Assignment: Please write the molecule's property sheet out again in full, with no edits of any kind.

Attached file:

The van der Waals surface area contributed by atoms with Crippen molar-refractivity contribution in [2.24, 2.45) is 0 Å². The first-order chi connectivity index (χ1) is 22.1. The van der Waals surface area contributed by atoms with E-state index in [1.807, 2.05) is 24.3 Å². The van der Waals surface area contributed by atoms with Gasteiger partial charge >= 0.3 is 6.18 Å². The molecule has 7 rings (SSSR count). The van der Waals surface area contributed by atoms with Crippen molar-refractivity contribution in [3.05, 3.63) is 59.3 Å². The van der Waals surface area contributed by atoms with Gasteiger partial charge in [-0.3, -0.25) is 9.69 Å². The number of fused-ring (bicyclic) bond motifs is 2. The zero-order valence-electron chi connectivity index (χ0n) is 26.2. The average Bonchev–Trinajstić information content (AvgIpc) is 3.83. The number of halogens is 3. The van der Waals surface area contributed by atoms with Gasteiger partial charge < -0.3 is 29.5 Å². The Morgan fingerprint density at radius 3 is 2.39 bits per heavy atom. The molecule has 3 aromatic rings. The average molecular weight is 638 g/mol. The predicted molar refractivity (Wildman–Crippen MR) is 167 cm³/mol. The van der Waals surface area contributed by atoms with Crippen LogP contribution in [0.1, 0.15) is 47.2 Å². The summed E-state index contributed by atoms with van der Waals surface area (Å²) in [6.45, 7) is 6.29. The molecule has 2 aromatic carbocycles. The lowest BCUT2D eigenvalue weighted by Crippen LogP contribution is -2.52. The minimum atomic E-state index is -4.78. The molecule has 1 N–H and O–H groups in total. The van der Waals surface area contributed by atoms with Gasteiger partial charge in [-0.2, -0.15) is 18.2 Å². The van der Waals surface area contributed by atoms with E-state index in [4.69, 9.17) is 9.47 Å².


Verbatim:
The van der Waals surface area contributed by atoms with Crippen molar-refractivity contribution in [2.24, 2.45) is 0 Å². The first-order chi connectivity index (χ1) is 22.1. The van der Waals surface area contributed by atoms with E-state index in [1.807, 2.05) is 24.3 Å². The van der Waals surface area contributed by atoms with Gasteiger partial charge >= 0.3 is 6.18 Å². The molecule has 7 rings (SSSR count). The van der Waals surface area contributed by atoms with Crippen molar-refractivity contribution in [3.05, 3.63) is 59.3 Å². The van der Waals surface area contributed by atoms with Gasteiger partial charge in [-0.3, -0.25) is 9.69 Å². The number of fused-ring (bicyclic) bond motifs is 2. The zero-order valence-electron chi connectivity index (χ0n) is 26.2. The average Bonchev–Trinajstić information content (AvgIpc) is 3.83. The number of halogens is 3. The van der Waals surface area contributed by atoms with Gasteiger partial charge < -0.3 is 29.5 Å². The Morgan fingerprint density at radius 3 is 2.39 bits per heavy atom. The molecule has 3 aromatic rings. The average molecular weight is 638 g/mol. The predicted molar refractivity (Wildman–Crippen MR) is 167 cm³/mol. The van der Waals surface area contributed by atoms with Crippen LogP contribution in [0.1, 0.15) is 47.2 Å². The summed E-state index contributed by atoms with van der Waals surface area (Å²) in [6.45, 7) is 6.29. The molecule has 2 aromatic carbocycles. The lowest BCUT2D eigenvalue weighted by Crippen LogP contribution is -2.52. The minimum atomic E-state index is -4.78. The molecule has 1 N–H and O–H groups in total. The van der Waals surface area contributed by atoms with Gasteiger partial charge in [-0.2, -0.15) is 18.2 Å². The van der Waals surface area contributed by atoms with E-state index in [4.69, 9.17) is 9.47 Å².